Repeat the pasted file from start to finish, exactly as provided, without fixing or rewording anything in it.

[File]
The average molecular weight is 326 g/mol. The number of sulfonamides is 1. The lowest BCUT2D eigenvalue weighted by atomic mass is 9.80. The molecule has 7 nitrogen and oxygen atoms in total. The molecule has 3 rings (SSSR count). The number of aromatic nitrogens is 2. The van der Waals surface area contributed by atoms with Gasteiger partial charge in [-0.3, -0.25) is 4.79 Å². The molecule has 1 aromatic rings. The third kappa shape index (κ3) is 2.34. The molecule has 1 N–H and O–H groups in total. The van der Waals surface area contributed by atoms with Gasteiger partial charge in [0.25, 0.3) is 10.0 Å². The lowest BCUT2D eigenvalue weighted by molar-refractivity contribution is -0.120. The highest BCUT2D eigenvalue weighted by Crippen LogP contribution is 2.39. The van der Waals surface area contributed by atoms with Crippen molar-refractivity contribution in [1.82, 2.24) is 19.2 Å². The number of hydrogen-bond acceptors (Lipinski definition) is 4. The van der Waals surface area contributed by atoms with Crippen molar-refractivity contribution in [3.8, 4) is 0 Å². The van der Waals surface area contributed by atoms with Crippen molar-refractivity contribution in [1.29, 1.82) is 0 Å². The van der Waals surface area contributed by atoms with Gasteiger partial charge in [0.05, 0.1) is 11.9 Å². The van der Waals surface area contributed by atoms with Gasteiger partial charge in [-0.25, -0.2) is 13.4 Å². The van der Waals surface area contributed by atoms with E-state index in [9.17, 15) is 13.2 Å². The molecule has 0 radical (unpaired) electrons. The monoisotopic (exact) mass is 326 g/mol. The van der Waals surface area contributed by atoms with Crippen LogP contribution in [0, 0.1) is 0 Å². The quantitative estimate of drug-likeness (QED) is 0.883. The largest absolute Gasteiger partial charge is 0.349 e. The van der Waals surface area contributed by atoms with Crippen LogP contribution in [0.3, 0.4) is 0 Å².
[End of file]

The average molecular weight is 326 g/mol. The number of sulfonamides is 1. The lowest BCUT2D eigenvalue weighted by atomic mass is 9.80. The molecule has 7 nitrogen and oxygen atoms in total. The molecule has 3 rings (SSSR count). The number of aromatic nitrogens is 2. The van der Waals surface area contributed by atoms with Gasteiger partial charge in [-0.3, -0.25) is 4.79 Å². The molecule has 1 aromatic rings. The third kappa shape index (κ3) is 2.34. The molecule has 1 N–H and O–H groups in total. The van der Waals surface area contributed by atoms with Gasteiger partial charge in [0.25, 0.3) is 10.0 Å². The lowest BCUT2D eigenvalue weighted by molar-refractivity contribution is -0.120. The highest BCUT2D eigenvalue weighted by Crippen LogP contribution is 2.39. The van der Waals surface area contributed by atoms with Crippen molar-refractivity contribution in [1.82, 2.24) is 19.2 Å². The number of hydrogen-bond acceptors (Lipinski definition) is 4. The van der Waals surface area contributed by atoms with Crippen molar-refractivity contribution in [3.8, 4) is 0 Å². The van der Waals surface area contributed by atoms with Crippen molar-refractivity contribution in [1.29, 1.82) is 0 Å². The van der Waals surface area contributed by atoms with Gasteiger partial charge in [0.05, 0.1) is 11.9 Å². The van der Waals surface area contributed by atoms with Gasteiger partial charge in [-0.25, -0.2) is 13.4 Å². The van der Waals surface area contributed by atoms with E-state index in [9.17, 15) is 13.2 Å². The molecule has 0 radical (unpaired) electrons. The monoisotopic (exact) mass is 326 g/mol. The van der Waals surface area contributed by atoms with Crippen LogP contribution in [0, 0.1) is 0 Å². The quantitative estimate of drug-likeness (QED) is 0.883. The largest absolute Gasteiger partial charge is 0.349 e. The van der Waals surface area contributed by atoms with Crippen LogP contribution in [0.3, 0.4) is 0 Å².